But, even free things began to disappear in our home. We lost a book from the library. My daughter left it under the deck and the rain took it. Thus the library suspended our card until we could pay $30.  A wonderful resource now inaccessible. And do we really want to take the kids to the free festivals, if they can’t ride the rides?  Other things are sacrificed too. For you, it could be limiting your subway pass. We’ve limited our gas to half a tank a week per car.  That’s enough to and from work but not enough to and from the park. Not enough to visit grandma who lives in a nearby town or to attend the birthday party 20 minutes away. Besides, birthday parties require a gift… a day of food or a birthday gift? That’s a simple choice.

Underprivileged people may have a hard time getting to and from work or school or to visit family or to afford a phone call. American’s live in expansive large communities which consume a lot of energy to cross. People without money may seem to neglect friends and family, when really they simply can’t afford to maintain them. Hence, they become isolated. And isolation is a perfect container for abuse as well.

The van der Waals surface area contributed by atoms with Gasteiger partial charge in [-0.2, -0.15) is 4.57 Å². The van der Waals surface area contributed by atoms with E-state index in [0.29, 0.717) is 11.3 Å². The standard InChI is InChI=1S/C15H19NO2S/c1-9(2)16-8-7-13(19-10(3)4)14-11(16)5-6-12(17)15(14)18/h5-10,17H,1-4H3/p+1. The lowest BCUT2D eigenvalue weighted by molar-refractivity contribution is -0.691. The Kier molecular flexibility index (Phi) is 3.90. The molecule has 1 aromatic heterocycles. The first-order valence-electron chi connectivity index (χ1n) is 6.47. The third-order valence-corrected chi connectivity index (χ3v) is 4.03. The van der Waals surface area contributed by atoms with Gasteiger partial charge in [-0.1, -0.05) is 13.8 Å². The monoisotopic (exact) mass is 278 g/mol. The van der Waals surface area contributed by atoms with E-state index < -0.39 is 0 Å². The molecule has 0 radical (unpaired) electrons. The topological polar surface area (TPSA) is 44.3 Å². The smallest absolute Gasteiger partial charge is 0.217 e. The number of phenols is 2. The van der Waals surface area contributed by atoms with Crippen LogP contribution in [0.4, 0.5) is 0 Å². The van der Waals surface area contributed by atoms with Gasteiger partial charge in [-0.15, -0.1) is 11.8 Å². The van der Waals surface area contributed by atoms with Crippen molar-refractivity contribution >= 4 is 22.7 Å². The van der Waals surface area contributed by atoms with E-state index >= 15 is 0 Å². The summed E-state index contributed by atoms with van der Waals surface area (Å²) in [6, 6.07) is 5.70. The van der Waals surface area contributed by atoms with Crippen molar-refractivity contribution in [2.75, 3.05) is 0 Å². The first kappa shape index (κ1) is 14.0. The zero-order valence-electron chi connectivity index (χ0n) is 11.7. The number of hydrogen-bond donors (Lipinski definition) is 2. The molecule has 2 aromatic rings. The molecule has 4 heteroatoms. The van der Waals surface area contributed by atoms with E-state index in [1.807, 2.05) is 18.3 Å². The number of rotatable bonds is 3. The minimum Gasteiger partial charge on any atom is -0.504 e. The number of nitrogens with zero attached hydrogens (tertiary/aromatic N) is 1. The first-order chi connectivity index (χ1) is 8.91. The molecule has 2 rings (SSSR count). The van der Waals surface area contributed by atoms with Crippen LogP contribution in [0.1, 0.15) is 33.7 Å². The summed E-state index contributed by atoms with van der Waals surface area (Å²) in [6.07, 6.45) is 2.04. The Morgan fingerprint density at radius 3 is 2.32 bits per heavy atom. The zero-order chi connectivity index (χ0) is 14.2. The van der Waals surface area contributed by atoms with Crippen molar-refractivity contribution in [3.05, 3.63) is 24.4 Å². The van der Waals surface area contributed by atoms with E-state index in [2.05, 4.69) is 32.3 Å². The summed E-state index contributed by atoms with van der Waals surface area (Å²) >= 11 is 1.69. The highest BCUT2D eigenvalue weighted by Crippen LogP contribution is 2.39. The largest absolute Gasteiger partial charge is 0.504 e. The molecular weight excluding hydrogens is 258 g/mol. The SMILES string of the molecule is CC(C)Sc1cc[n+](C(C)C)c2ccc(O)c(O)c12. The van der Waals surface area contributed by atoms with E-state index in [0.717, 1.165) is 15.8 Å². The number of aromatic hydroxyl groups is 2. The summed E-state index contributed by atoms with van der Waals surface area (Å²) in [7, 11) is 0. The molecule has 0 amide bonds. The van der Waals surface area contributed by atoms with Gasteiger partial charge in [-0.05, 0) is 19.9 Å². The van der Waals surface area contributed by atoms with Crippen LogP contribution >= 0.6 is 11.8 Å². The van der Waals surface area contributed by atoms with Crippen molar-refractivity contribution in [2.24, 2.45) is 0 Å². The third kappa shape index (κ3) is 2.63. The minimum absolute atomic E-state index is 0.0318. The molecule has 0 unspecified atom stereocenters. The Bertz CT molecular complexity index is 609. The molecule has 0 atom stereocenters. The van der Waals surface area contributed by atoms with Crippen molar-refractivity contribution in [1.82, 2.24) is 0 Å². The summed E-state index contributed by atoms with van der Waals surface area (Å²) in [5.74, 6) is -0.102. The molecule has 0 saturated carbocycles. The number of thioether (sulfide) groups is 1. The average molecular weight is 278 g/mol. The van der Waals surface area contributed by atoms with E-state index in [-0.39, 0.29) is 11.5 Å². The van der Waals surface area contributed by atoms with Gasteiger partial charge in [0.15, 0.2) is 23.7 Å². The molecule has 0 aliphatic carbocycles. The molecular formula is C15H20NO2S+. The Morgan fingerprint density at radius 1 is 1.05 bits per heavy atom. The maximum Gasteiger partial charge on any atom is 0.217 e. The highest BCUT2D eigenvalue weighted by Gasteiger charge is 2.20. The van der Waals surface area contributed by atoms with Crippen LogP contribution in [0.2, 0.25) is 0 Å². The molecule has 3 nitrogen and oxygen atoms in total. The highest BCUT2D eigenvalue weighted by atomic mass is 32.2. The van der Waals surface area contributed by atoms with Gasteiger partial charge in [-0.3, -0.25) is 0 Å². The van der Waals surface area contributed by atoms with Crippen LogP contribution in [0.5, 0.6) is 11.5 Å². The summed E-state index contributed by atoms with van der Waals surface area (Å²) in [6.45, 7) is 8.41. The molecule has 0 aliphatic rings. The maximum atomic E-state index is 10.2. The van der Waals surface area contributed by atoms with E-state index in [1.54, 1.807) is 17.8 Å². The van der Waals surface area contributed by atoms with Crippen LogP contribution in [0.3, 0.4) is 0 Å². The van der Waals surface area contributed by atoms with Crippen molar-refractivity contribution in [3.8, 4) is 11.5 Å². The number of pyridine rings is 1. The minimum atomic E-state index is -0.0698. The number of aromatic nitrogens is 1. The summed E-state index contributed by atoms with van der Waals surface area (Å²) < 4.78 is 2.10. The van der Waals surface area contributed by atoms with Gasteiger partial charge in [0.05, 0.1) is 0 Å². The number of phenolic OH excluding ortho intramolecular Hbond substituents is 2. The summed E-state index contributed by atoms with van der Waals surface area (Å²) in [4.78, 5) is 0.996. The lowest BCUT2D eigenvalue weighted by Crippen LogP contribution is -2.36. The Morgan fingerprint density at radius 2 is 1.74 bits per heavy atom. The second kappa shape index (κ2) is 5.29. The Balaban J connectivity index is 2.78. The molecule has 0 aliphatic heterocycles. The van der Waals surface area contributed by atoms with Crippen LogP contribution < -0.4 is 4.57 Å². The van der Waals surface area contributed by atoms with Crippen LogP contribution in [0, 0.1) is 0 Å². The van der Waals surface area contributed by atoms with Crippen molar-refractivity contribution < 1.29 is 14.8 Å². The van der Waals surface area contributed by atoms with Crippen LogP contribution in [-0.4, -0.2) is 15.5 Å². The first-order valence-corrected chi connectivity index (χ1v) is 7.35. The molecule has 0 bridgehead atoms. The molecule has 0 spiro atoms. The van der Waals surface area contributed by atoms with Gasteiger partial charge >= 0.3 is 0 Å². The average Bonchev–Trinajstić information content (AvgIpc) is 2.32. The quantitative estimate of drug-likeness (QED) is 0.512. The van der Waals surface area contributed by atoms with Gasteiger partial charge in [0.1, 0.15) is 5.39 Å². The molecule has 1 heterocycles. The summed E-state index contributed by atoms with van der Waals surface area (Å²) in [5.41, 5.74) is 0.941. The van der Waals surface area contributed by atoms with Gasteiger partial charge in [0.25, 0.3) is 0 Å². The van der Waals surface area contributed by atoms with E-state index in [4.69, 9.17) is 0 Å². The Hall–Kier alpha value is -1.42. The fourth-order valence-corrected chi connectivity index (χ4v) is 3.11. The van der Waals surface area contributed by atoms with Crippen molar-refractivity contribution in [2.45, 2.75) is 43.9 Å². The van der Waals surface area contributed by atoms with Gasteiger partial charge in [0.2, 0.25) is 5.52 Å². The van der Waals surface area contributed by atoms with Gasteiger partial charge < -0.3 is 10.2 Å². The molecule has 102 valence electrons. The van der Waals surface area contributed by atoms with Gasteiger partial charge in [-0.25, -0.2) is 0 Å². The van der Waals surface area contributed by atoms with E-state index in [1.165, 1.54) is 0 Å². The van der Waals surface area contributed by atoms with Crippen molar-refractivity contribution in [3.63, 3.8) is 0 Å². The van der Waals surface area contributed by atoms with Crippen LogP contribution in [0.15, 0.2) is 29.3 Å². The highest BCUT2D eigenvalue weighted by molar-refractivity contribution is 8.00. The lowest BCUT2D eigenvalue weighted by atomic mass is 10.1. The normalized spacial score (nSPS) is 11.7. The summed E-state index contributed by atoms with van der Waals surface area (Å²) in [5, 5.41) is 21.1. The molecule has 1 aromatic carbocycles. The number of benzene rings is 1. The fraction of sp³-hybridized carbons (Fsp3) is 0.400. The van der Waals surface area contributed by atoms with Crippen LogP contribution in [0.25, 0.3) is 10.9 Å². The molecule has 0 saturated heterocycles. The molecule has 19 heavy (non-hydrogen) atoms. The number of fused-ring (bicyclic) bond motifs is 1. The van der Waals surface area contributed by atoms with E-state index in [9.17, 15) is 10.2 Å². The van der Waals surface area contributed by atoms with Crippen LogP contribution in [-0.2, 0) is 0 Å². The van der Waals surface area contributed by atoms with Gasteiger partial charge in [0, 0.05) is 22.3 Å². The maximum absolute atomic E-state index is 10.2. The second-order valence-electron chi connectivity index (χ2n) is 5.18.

When people are no longer capable of providing for their family in a healthy way, and are no longer able to pay their bills on time, their self-respect goes away with those things. This morning my husband and I drank our last cups of coffee for a week. We’re not big coffee drinkers really, but it’s an enjoyable daily habit. And after we finished and began our day there was a cool irritation that consumed us. We’re at home. It’s cold and rainy. We usually love the rain, but we have no more coffee. We have no gas. Our children are laying on the couch in front of the TV whining to go somewhere. We’re whining too, and we’re feeling the sense of despair that comes when you have too little.